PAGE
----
2015 Marks 130 Years Since Tech’s Beginning


Marilyn Somers
Living History Program

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This story is part of a yearlong series marking the 130th anniversary of the beginning of Georgia Tech.


Summary Sentence:

In 1885, a bill was passed in the Georgia legislature and Nathaniel Harris became the “father of Georgia Tech.”

Full Summary:

In 1885, a bill was passed in the Georgia legislature and Nathaniel Harris became the “father of Georgia Tech.”

  • Nathaniel Harris Nathaniel Harris

In 1882, a 36-year-old lawyer and member of the Georgia House of Representatives from Macon, Nathaniel Harris, introduced legislation to build a technical school in Georgia.

Harris introduced the legislation upon the urging of the owner of the Macon newspaper, John Fletcher Hanson.

Harris was a veteran of the Civil War, on the side of the South, having joined the fray when he was just 16 years old. After the war, he entered the University of Georgia. He graduated in 1870 and served an apprenticeship to practice law, a profession he began in 1873 in Macon.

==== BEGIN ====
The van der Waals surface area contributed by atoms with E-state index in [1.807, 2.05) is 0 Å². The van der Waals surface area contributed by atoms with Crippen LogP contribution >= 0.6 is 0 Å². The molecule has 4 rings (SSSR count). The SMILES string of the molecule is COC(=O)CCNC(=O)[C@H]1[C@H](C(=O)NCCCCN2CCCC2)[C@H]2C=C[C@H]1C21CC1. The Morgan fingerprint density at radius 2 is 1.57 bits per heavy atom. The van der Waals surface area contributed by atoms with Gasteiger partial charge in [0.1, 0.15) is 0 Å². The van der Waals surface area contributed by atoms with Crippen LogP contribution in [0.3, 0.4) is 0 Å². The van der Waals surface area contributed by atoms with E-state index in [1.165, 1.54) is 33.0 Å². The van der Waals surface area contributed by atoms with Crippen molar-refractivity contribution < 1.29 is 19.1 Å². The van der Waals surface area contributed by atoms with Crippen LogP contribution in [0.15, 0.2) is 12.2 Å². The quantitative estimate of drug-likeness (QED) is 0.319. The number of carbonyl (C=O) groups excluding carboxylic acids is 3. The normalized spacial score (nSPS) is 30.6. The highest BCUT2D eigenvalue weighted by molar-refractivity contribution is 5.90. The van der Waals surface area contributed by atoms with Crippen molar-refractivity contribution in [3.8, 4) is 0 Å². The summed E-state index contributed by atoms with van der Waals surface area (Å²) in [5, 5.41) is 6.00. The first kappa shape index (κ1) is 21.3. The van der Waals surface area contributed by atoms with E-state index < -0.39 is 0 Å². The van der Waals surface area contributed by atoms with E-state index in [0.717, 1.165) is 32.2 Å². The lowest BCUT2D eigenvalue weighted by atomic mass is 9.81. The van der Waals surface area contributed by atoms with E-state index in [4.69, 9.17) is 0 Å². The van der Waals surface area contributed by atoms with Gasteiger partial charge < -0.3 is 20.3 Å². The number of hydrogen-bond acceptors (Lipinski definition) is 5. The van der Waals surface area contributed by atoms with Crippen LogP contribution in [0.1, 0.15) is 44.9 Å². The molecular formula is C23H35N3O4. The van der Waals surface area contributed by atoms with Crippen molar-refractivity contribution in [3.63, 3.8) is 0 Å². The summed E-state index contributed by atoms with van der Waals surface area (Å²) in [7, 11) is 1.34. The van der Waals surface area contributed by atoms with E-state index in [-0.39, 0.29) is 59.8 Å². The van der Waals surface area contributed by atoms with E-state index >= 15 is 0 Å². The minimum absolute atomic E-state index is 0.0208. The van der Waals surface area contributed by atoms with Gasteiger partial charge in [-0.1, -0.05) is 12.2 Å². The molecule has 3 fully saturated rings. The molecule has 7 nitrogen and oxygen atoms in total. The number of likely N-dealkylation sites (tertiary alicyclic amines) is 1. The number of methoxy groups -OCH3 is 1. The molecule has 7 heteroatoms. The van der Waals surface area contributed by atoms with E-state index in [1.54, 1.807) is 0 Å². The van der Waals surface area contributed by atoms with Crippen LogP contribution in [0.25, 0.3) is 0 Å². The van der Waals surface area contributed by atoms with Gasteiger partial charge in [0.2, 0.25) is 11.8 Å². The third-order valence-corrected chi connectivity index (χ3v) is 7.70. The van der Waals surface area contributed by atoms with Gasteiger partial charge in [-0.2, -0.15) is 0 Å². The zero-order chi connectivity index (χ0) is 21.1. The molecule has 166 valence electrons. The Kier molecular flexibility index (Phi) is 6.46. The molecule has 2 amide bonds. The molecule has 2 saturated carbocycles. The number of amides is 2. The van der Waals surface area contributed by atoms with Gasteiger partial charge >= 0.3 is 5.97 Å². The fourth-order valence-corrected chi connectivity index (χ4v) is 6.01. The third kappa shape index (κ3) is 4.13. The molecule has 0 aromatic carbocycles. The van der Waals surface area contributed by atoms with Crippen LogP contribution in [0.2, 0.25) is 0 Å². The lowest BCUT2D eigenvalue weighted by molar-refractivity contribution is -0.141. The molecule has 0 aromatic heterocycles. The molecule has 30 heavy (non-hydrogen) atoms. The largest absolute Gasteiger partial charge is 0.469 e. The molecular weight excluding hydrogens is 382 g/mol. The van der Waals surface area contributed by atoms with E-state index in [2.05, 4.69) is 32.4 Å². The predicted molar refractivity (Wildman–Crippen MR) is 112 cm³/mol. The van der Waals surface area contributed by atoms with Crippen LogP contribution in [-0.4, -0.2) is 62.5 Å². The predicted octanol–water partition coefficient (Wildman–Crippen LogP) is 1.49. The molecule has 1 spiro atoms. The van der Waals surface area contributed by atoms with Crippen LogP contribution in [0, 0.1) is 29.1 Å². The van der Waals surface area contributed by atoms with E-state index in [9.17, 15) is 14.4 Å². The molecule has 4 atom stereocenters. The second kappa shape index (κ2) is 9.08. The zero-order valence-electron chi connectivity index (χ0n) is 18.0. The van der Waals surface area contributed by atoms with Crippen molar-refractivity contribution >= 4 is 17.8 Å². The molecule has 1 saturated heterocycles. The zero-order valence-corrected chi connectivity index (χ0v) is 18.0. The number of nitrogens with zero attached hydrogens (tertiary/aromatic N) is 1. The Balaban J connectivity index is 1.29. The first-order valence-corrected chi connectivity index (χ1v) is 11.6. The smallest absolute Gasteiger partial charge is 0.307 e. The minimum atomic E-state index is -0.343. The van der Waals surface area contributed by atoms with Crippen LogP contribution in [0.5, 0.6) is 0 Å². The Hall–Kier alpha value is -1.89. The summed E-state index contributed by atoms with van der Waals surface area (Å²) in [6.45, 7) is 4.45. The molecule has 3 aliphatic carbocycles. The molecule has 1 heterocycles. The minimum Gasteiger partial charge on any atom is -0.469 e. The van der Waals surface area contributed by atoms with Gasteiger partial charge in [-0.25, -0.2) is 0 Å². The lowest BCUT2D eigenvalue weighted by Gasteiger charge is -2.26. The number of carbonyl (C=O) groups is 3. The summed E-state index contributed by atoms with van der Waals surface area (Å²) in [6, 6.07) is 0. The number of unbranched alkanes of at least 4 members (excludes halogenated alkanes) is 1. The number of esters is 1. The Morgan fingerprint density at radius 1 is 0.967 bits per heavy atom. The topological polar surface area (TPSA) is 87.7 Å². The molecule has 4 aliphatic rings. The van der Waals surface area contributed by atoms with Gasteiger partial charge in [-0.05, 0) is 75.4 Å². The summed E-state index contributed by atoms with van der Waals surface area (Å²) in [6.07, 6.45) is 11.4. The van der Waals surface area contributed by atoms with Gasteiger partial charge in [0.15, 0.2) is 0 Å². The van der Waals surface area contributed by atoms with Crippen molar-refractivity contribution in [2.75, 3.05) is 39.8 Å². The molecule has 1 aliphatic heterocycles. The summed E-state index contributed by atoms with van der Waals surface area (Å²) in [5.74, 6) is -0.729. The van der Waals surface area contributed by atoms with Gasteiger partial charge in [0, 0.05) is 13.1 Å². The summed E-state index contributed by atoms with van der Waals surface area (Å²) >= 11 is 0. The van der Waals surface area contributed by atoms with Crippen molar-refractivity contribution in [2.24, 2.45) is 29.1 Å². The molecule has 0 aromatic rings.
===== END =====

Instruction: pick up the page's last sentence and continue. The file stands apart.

In those days, the General Assembly met in the Kimball Opera House, having officially moved from Milledgeville to Atlanta in 1870. Harris, newly elected to the House, raised the idea of a state-funded technical school.

A committee to investigate the concept was formed, and Harris was named chair. In 1883, the committee turned in its report, and the bill went up for a vote and failed. In 1884, the vote was closer, but the bill still failed. Harris persevered and, in 1885, the bill finally passed, and Nathaniel Harris became the “father of Georgia Tech.”

Harris would go on to have a brilliant career in Georgia politics and is credited with the following quote: “The founding of the Georgia School of Technology I regard as the most important event of a public nature that occurred in my life.”

Learn more about Georgia Tech’s history at livinghistory.gatech.edu

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  • Created On: Jan 20, 2015 - 10:41am
  • Last Updated: Oct 7, 2016 - 11:17pm